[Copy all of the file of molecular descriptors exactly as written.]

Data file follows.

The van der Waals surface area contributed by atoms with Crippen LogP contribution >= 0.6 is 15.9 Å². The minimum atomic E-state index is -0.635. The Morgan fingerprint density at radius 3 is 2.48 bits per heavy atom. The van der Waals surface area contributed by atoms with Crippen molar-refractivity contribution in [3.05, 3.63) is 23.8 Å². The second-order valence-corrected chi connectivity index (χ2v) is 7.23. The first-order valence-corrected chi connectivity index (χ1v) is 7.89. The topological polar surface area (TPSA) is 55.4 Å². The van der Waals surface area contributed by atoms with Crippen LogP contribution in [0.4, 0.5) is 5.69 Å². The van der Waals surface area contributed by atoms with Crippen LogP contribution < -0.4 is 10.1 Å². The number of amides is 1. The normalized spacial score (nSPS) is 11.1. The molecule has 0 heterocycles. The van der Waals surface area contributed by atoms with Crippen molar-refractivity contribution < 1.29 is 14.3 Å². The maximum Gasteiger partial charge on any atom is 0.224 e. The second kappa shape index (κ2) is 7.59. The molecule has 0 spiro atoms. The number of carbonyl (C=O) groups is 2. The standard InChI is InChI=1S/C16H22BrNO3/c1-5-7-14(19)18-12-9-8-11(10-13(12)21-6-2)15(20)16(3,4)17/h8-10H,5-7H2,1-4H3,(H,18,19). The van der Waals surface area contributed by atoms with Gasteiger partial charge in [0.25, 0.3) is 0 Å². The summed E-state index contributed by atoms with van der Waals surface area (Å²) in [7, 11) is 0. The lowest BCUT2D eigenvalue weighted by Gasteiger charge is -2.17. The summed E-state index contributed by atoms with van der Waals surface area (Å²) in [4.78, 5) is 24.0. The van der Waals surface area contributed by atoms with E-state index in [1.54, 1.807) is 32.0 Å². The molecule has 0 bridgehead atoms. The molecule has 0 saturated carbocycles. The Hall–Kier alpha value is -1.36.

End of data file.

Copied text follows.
The van der Waals surface area contributed by atoms with Crippen LogP contribution >= 0.6 is 15.9 Å². The minimum atomic E-state index is -0.635. The Morgan fingerprint density at radius 3 is 2.48 bits per heavy atom. The van der Waals surface area contributed by atoms with Crippen molar-refractivity contribution in [3.05, 3.63) is 23.8 Å². The second-order valence-corrected chi connectivity index (χ2v) is 7.23. The first-order valence-corrected chi connectivity index (χ1v) is 7.89. The topological polar surface area (TPSA) is 55.4 Å². The van der Waals surface area contributed by atoms with Crippen LogP contribution in [0.4, 0.5) is 5.69 Å². The van der Waals surface area contributed by atoms with Crippen LogP contribution < -0.4 is 10.1 Å². The number of amides is 1. The normalized spacial score (nSPS) is 11.1. The molecule has 0 heterocycles. The van der Waals surface area contributed by atoms with Crippen molar-refractivity contribution < 1.29 is 14.3 Å². The maximum Gasteiger partial charge on any atom is 0.224 e. The second kappa shape index (κ2) is 7.59. The molecule has 0 spiro atoms. The number of carbonyl (C=O) groups is 2. The standard InChI is InChI=1S/C16H22BrNO3/c1-5-7-14(19)18-12-9-8-11(10-13(12)21-6-2)15(20)16(3,4)17/h8-10H,5-7H2,1-4H3,(H,18,19). The van der Waals surface area contributed by atoms with Gasteiger partial charge in [0.25, 0.3) is 0 Å². The summed E-state index contributed by atoms with van der Waals surface area (Å²) in [7, 11) is 0. The lowest BCUT2D eigenvalue weighted by Gasteiger charge is -2.17. The summed E-state index contributed by atoms with van der Waals surface area (Å²) in [4.78, 5) is 24.0. The van der Waals surface area contributed by atoms with E-state index in [1.54, 1.807) is 32.0 Å². The molecule has 0 bridgehead atoms. The molecule has 0 saturated carbocycles. The Hall–Kier alpha value is -1.36.